“But, at the end of the day, you also realize that you get to this moment and you get to these kinds of games and the margin between winning and losing is so small. All you have to do is look back, even at previous World Cups, for the U.S. In 2002, the first thing that everybody does is looks and says, “the quarterfinals, what a tournament,” and it was. But when you start to look closely, you realize that in that third game, had it not been for Mark in South Korea, we wouldn’t have gone through. On the other hand, you look at 2006 and everybody looks and says, 'Ah, a total nightmare.' But, after five or ten minutes against Czech Republic, I think Claudio hit the post when it was 0-0 and how different things could’ve been.
“As players, we all understand that. You relish the opportunity to play at the highest level and to have a chance where now all eyes are on you and the spotlight comes on. It comes with the territory that now, regardless of anything else that’s happened over four years, this is the ultimate test and we are excited about that.”
On the impact traveling has on players:
“That’s something that’s being talked about in a negative way with other teams. Guys playing in MLS constantly travel across the country. Even the guys in Europe, having to come back for qualifiers and friendlies, that’s also tough for them. Jurgen said it best, it’s going to be a World Cup of patience and of knowing how to handle the element of being able to suffer at times. But when you talk about playing and the need to travel it doesn’t bother me. Not only does it not bother us, it excites us. It’s something the other teams are still working on, and something they’re not as comfortable with.”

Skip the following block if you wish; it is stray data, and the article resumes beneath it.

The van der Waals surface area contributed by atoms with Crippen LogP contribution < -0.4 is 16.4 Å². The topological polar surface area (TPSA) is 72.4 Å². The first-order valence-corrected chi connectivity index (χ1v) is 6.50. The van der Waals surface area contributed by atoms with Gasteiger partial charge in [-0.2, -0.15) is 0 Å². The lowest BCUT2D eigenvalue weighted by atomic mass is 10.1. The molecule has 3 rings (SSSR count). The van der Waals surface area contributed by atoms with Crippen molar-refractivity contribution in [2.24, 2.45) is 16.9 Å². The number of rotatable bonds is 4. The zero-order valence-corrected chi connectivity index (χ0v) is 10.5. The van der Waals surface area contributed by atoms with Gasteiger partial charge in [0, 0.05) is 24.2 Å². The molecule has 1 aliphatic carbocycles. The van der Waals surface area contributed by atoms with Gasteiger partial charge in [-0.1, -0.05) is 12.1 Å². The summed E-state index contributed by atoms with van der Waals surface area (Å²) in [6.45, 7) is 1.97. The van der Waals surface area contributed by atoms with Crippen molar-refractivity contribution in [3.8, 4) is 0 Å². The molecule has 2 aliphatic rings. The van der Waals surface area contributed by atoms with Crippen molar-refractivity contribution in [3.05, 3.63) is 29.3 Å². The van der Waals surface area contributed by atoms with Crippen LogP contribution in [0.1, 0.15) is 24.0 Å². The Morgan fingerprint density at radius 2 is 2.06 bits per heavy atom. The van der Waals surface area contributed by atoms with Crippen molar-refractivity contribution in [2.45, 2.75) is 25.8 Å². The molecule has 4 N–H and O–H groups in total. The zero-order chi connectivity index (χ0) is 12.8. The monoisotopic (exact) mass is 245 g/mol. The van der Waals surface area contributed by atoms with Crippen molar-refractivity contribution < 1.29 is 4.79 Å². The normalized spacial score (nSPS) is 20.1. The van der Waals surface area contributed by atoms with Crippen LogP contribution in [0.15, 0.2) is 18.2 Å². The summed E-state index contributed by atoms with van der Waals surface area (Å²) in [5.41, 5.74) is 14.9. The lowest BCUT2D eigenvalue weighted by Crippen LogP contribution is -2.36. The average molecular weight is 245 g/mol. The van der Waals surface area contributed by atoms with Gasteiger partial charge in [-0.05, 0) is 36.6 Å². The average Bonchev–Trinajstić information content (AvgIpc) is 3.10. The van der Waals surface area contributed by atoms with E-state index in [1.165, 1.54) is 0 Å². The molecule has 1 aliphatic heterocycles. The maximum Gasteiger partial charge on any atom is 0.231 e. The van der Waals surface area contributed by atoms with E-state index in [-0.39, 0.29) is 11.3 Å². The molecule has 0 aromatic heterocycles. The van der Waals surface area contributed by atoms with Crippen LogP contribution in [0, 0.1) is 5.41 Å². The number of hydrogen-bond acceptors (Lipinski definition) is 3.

U.S. MNT defender MATT BESLER:
On his and the team’s feelings going into the tournament after four years of preparation:
“I think we’ve put a lot of work into everything the last year, the last two years especially with the preparation camp the last three weeks. So, as a group, everyone is definitely ready to be down here, and ready to play our first match against Ghana.”
On how Jurgen wants the team to play: